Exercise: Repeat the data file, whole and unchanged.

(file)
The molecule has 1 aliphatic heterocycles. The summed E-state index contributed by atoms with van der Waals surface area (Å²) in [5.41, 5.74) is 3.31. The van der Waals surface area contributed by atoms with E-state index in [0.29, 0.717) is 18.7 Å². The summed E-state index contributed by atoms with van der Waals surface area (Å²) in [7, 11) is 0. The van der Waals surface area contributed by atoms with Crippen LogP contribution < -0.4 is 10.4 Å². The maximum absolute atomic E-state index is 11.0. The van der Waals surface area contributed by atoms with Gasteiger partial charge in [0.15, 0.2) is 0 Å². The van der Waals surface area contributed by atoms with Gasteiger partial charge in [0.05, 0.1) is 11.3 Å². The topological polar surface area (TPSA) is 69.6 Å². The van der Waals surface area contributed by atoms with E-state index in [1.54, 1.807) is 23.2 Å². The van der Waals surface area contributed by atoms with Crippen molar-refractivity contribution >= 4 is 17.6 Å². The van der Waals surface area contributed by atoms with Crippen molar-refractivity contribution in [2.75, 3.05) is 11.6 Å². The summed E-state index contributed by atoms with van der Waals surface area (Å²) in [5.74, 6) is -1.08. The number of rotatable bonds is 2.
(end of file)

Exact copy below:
The molecule has 1 aliphatic heterocycles. The summed E-state index contributed by atoms with van der Waals surface area (Å²) in [5.41, 5.74) is 3.31. The van der Waals surface area contributed by atoms with E-state index in [0.29, 0.717) is 18.7 Å². The summed E-state index contributed by atoms with van der Waals surface area (Å²) in [7, 11) is 0. The van der Waals surface area contributed by atoms with Crippen LogP contribution < -0.4 is 10.4 Å². The maximum absolute atomic E-state index is 11.0. The van der Waals surface area contributed by atoms with Gasteiger partial charge in [0.15, 0.2) is 0 Å². The van der Waals surface area contributed by atoms with Gasteiger partial charge in [0.05, 0.1) is 11.3 Å². The topological polar surface area (TPSA) is 69.6 Å². The van der Waals surface area contributed by atoms with E-state index in [1.54, 1.807) is 23.2 Å². The van der Waals surface area contributed by atoms with Crippen molar-refractivity contribution >= 4 is 17.6 Å². The van der Waals surface area contributed by atoms with Crippen molar-refractivity contribution in [2.75, 3.05) is 11.6 Å². The summed E-state index contributed by atoms with van der Waals surface area (Å²) in [5.74, 6) is -1.08. The number of rotatable bonds is 2.